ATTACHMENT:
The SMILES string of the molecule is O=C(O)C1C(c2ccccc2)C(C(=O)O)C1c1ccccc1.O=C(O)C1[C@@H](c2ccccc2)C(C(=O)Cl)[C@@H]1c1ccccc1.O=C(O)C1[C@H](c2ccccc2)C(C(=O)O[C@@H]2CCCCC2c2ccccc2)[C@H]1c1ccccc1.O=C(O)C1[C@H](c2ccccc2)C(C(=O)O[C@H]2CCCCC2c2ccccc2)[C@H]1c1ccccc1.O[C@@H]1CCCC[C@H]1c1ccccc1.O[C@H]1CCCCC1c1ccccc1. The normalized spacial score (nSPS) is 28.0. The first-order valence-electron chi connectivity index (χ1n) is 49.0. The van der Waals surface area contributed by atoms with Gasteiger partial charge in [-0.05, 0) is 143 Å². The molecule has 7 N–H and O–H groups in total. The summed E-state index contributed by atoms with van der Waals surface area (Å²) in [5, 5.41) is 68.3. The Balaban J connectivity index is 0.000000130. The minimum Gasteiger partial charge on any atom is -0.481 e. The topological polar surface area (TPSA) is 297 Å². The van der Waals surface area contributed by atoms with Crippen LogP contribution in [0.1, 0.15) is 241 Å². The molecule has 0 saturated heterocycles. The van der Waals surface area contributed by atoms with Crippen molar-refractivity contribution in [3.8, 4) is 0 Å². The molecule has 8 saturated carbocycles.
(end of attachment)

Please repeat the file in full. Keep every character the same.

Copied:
The SMILES string of the molecule is O=C(O)C1C(c2ccccc2)C(C(=O)O)C1c1ccccc1.O=C(O)C1[C@@H](c2ccccc2)C(C(=O)Cl)[C@@H]1c1ccccc1.O=C(O)C1[C@H](c2ccccc2)C(C(=O)O[C@@H]2CCCCC2c2ccccc2)[C@H]1c1ccccc1.O=C(O)C1[C@H](c2ccccc2)C(C(=O)O[C@H]2CCCCC2c2ccccc2)[C@H]1c1ccccc1.O[C@@H]1CCCC[C@H]1c1ccccc1.O[C@H]1CCCCC1c1ccccc1. The normalized spacial score (nSPS) is 28.0. The first-order valence-electron chi connectivity index (χ1n) is 49.0. The van der Waals surface area contributed by atoms with Gasteiger partial charge in [-0.05, 0) is 143 Å². The molecule has 7 N–H and O–H groups in total. The summed E-state index contributed by atoms with van der Waals surface area (Å²) in [5, 5.41) is 68.3. The Balaban J connectivity index is 0.000000130. The minimum Gasteiger partial charge on any atom is -0.481 e. The topological polar surface area (TPSA) is 297 Å². The van der Waals surface area contributed by atoms with Crippen LogP contribution in [0.1, 0.15) is 241 Å². The molecule has 0 saturated heterocycles. The van der Waals surface area contributed by atoms with Crippen molar-refractivity contribution in [3.8, 4) is 0 Å². The molecule has 8 saturated carbocycles.